• Si was not particularly religious.  How could having religious faith have affected his outlook in this phase of life?
  • What factors have been shown to contribute to longevity? Review the demography of the aging population.  The elderly population in the U.S. has grown ten-fold in the last century and is expected to double by 2050.
  • Looking at his surroundings, what can you observe about the choices Si has made?  He has planned for his retirement. He is living with his wife in a comfortable assisted living apartment with nursing support. Is this planning commonplace in aging populations? What happens to older adults who didn’t plan for their retirement or did not have resources to do so? 
  • Do you think he exhibits slight word finding difficulty (“prize”)? Would slowed retrieval be normal for his age?  Review cognitive changes associated with normal aging (general slowing of performance, less efficient attention and arousal, decline in visuospatial skills, etc.).
 

If you teach normal child and adolescent development, you can engage your students' attention and enliven class discussion, by illustrating your teaching points using this innovative stimulus DVD series. Created by an award-winning teacher, this rich resource delivers a diverse, enjoyable selection of key moments from two children's development over 20 years. There is no voice-over narration: these are short "visual anecdotes" that you can use any way you choose. The film is designed to be equally useful whether shown in segments or in its entirety, at the instructor's discretion. The accompanying teacher's manual provides the length of each clip, the age of the child, a short description of the vignette, and suggests ideas for discussion. The clips are cross-referenced by topic in the index, to make it easy for instructors to match clips to their teaching needs.

There are no other videos currently available for use in teaching normal development that follow a child's growth continuously and longitudinally. This video series has been created specifically to fill t his gap by a child and adolescent psychiatrist who has taught normal development for over 20 years.

  • Awards: Certificate of Merit, Chicago International Film Festival's Best of INTERCOM 2010 Competition; Bronze Finalist, Telly Awards; Bronze Finalist, Columbus International Film and Video Festival
  • Used in the majority of US medical schools
  • Appropriate for trainees in all child development disciplines at any level

Praise from reviewers of Normal Development in the First Ten Years of Life:

"This video by Geri Fox is a treasure for anybody teaching or learning about human development. Beautiful, rarely seen moments . . . shine before the viewer's eyes."
Daniel S. Schechter, M.D., Columbia University Parent-Infant Program

"The wonder of normal development, a baby girl grows up videotaped through the loving eyes of her child and adolescent psychiatrist mother. This is a guide for students of development in all disciplines and levels, for professionals, and for caregivers. Thanks, Geri, and family, for sharing your knowledge, wisdom, and joy."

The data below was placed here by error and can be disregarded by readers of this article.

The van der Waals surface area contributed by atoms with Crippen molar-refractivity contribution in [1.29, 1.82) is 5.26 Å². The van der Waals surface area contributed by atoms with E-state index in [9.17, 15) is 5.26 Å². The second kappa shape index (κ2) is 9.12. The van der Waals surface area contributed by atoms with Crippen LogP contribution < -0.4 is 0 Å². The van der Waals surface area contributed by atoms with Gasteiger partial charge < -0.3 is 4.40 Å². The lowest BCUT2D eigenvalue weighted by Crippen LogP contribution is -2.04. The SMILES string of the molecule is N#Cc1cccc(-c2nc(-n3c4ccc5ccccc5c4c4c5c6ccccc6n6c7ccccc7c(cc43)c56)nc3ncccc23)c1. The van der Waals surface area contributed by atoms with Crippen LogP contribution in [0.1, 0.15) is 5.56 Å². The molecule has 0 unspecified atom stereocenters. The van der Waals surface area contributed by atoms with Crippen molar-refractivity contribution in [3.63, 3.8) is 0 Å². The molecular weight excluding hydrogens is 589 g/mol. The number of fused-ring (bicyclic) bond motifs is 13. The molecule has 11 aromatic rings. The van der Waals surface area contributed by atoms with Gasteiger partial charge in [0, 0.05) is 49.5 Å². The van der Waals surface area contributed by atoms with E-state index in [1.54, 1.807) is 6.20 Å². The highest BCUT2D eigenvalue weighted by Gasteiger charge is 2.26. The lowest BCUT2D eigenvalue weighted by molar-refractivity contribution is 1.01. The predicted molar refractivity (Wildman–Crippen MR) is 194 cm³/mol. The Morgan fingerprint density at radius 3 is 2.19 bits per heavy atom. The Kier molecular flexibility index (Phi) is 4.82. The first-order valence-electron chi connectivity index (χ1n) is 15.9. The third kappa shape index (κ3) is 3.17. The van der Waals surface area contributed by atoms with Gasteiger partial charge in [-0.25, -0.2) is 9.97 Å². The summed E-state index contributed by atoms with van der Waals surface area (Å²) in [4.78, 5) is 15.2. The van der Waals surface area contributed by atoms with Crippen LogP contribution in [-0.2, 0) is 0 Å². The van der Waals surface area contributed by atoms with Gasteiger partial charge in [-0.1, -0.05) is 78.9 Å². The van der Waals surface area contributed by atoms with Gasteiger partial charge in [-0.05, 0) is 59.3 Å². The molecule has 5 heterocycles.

Jean Thomas, MD, Children's National Medical Center

Praise from reviewers of Normal Development in Middle Childhood and Adolescence:

"Normal Development in Middle Childhood and Adolescence is the perfect companion for Geri Fox's outstanding original video stimulus series. Because these videos sensitively show the child or adolescent without commentary, they can be used in any setting at any educational level as a stimulus for discussion, or to demonstrate a teaching point. There is no other resource that I know of that is so rich for use in teaching normal child and adolescent development.”
Sandra B. Sexson, MD, Professor and Chief of Child Psychiatry, Medical College of Georgia

"Geri Fox's video about child development brilliantly captures the growth of two children in a way that provides wonderful stimuli for students to examine children's behavior and thinking. This delightful trigger video is rich with examples to launch discussions about both classical and modern theories of human development. Many thanks to Geri, for bravely and compassionately sharing her and her children's world.”
Donald C. Fidler, M.D., Professor of Psychiatry, West Virginia University

"Geri Fox has given the mental health field a compelling gift. Following in the footsteps of Jean Piaget, Mary Ainsworth and other early pioneers, Fox's film provides beautiful documentation of the normal development of two children as they progress through middle childhood and adolescence. Rich in capturing individual differences and the many, intricate continuities and changes that comprise development, the film is an essential tool for any mental health professional who teaches in this area.”
Teresa Ostler, Ph.D., Associate Professor of Social Work, University of Illinois at Urbana-Champaign

Praise from reviewers of Saying Goodbye:

Saying Goodbye takes us on a prospective journey through Dr. Fox’s end–of–life experiences with her father using an intimately filmed, first-person perspective. Utilizing 15 short “scenes,” she captures this complex process in bite–sized vignettes which lend themselves to self-reflection, group discussion, and deeply felt personal emotions. 

"Amenable to health care professionals at all levels of experience, the movie can also be used to touch the hearts and minds of anyone who has witnessed this inevitable phenomenon of our human existence."
Fred Arthur Zar MD, Vice Head of Education, Professor of Medicine
University of Illinois at Chicago

"A true masterpiece! Intended for teaching students about the end of life in a developmental context-- this film, like all great works, exceeds any categorization. Yes, it is a terrific teaching tool, but this is a film that stands on its own as worth watching, even if you see no other films this year."